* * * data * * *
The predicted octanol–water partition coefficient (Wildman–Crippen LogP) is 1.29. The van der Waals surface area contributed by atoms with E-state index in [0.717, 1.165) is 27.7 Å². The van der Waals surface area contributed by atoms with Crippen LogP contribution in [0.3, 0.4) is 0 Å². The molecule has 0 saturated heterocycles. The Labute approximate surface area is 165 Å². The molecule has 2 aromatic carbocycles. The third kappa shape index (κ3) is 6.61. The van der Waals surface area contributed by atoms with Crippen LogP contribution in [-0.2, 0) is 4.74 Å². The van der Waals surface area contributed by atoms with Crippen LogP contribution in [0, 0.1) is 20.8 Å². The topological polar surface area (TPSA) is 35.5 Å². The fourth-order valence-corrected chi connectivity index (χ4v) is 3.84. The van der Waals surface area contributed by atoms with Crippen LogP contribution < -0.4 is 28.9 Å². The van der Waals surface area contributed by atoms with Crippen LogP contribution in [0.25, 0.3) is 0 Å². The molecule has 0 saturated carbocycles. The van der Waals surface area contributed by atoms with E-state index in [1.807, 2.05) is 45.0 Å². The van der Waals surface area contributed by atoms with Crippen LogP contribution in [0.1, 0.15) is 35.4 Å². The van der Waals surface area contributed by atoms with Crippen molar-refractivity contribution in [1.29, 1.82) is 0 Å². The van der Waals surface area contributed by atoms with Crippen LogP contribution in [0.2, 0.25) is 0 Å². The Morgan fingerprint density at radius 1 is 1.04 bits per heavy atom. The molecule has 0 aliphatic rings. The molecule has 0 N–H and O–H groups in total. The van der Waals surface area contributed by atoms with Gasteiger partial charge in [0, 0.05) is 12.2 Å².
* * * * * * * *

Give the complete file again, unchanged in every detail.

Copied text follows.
The predicted octanol–water partition coefficient (Wildman–Crippen LogP) is 1.29. The van der Waals surface area contributed by atoms with E-state index in [0.717, 1.165) is 27.7 Å². The van der Waals surface area contributed by atoms with Crippen LogP contribution in [0.3, 0.4) is 0 Å². The molecule has 0 saturated heterocycles. The Labute approximate surface area is 165 Å². The molecule has 2 aromatic carbocycles. The third kappa shape index (κ3) is 6.61. The van der Waals surface area contributed by atoms with Crippen LogP contribution in [-0.2, 0) is 4.74 Å². The van der Waals surface area contributed by atoms with Crippen LogP contribution in [0, 0.1) is 20.8 Å². The topological polar surface area (TPSA) is 35.5 Å². The fourth-order valence-corrected chi connectivity index (χ4v) is 3.84. The van der Waals surface area contributed by atoms with Crippen LogP contribution < -0.4 is 28.9 Å². The van der Waals surface area contributed by atoms with Crippen LogP contribution in [0.25, 0.3) is 0 Å². The molecule has 0 saturated carbocycles. The van der Waals surface area contributed by atoms with E-state index in [1.807, 2.05) is 45.0 Å². The van der Waals surface area contributed by atoms with Crippen LogP contribution in [0.1, 0.15) is 35.4 Å². The van der Waals surface area contributed by atoms with Crippen molar-refractivity contribution in [1.29, 1.82) is 0 Å². The van der Waals surface area contributed by atoms with Crippen LogP contribution in [0.2, 0.25) is 0 Å². The Morgan fingerprint density at radius 1 is 1.04 bits per heavy atom. The molecule has 0 aliphatic rings. The molecule has 0 N–H and O–H groups in total. The van der Waals surface area contributed by atoms with Gasteiger partial charge in [0, 0.05) is 12.2 Å².